Indigenous Peoples and Human Rights

May 16, 2022

Sisters in Defense of the Amazon Rainforest: Oil Companies Bring Terror to Ecuadorian Amazon

Sisters in Defense of the Amazon Rainforest: Oil Companies Bring Terror to Ecuadorian Amazon, at Bioneers

By Brenda Norrell
Censored News

In the Headwaters of the Amazon.

"They blew up the ground and blew away the spirits of our ancestors."

They tortured her relatives and threatened to rape the young girls.

Nina Gualinga, and her sister Helena, told the Bioneers Conference of the terror, and climate change, that the oil companies had brought to their community of Sarayaku, where they swam in the Bobonaza River as children.

The oil company offered to buy the land for what would have been $10 per person.

Nina said the oil company and the government of Ecuador violated their rights, and her small community of Sarayaku in the Amazon Rainforest took them to court. The victory in the Inter-American Court of Human Rights in 2012 set precedence and was everything they hoped for.

Nina was a young girl when the devastation began. She vowed to not let the destruction continue.

As Indigenous peoples prepared for COVID-19 in 2020, historic storms in the Ecuadorian Amazon caused rivers to rise and have flooded communities including Sarayaku, Pacayaku, and Teresa Mama on the Bobonaza River.
 Amazon Watch

Then, when the pandemic hit, there was a massive flood.

Helena Gualinga said, "What caused the flood? Climate change."

"What causes climate change: Fossil fuel extraction."

Then, a massive oil spill here in the headwaters of the Amazon devastated the region. In two days, this oil had reached Peru. Children had rashes on their bodies. Neither the government nor the oil company informed the people.

"This is happening while a pandemic is going on," Helena said.

People could no longer drink the water, or take baths in the rivers.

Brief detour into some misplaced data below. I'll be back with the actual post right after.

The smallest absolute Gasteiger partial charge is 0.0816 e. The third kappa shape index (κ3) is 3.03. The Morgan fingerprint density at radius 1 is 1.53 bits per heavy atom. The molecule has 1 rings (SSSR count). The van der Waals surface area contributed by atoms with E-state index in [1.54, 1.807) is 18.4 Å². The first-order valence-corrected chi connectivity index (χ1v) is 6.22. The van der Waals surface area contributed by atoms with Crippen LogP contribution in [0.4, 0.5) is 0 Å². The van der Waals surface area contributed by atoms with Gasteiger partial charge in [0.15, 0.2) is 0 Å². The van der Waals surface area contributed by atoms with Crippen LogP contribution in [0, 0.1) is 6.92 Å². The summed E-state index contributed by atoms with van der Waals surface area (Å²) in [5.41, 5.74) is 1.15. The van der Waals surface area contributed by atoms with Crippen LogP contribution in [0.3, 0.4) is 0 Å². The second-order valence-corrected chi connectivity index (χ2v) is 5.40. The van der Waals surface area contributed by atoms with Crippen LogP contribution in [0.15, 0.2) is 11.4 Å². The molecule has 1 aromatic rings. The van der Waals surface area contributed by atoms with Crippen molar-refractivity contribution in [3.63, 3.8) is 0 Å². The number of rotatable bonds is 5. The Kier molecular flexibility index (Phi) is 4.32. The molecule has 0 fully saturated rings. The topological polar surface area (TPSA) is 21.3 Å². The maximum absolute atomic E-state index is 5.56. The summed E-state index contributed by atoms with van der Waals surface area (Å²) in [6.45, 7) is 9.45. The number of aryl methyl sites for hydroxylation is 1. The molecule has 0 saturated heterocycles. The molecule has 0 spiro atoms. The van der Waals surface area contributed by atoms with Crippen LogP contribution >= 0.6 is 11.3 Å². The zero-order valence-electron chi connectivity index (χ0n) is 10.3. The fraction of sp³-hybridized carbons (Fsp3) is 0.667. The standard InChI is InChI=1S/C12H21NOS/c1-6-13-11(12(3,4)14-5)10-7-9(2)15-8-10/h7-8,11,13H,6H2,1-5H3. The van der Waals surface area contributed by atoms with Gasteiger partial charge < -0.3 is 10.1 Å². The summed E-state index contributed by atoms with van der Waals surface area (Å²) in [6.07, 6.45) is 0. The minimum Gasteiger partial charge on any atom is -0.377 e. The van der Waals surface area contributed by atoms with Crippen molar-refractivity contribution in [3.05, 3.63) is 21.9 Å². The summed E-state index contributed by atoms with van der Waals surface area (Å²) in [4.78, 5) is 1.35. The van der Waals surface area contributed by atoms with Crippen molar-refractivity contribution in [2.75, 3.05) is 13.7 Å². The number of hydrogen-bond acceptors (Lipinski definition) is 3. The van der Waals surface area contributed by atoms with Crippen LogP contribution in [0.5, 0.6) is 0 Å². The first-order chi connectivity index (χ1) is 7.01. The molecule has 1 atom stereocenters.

"We hunt and fish. The animals drink the water we drink." It was a complete violation of their lives.

Where was this oil going? Fifty percent of Amazon crude oil went to California, to the Chevron oil refinery.

In September, the government of Ecuador plans to auction off the rest of the Amazon to oil companies.

"We need to make sure that doesn't happen. We need to prevent other oil spills from happening."

"We can not continue killing Indigenous children."

Indigenous people are safeguarding the Amazon, safeguarding the planet.

"We can protect the rainforest. But we can only do it if we permit and support the custodianship that Indigenous people already have over our own territories," Helena said.

The sisters spoke at the annual Bioneers Conference in San Francisco, which was also broadcast virtually.

The Victory in Court

In 2012, the Inter-American Court of Human Rights ruled in favor of the Sarayaku in the case of Sarayaku v. Ecuador, affirming and upholding the right of free, prior and informed consent (FPIC) of Indigenous Peoples. It marked the end of a decade-long legal battle the Sarayaku have been fighting since a foreign oil company was allowed to encroach on their traditional lands in the 1990s.

Nina Gualinga is an Indigenous woman defender of the Amazon from the Kichwa community of Sarayaku in the Ecuadorian Amazon who advocates for women’s rights and climate justice. She is an international spokeswoman for Mujeres Amazonicas and the Women Defenders Program Coordinator at Amazon Watch. 

Helena Gualinga is an Indigenous youth environmental and climate justice advocate from the Kichwa community of Sarayaku. She is a co-founder of Polluters Out and is a Young Women Project Lead with WECAN. Her work and story is featured in the recently released documentary, "Helena from Sarayaku," which premiered at the DC Environmental Film Festival.

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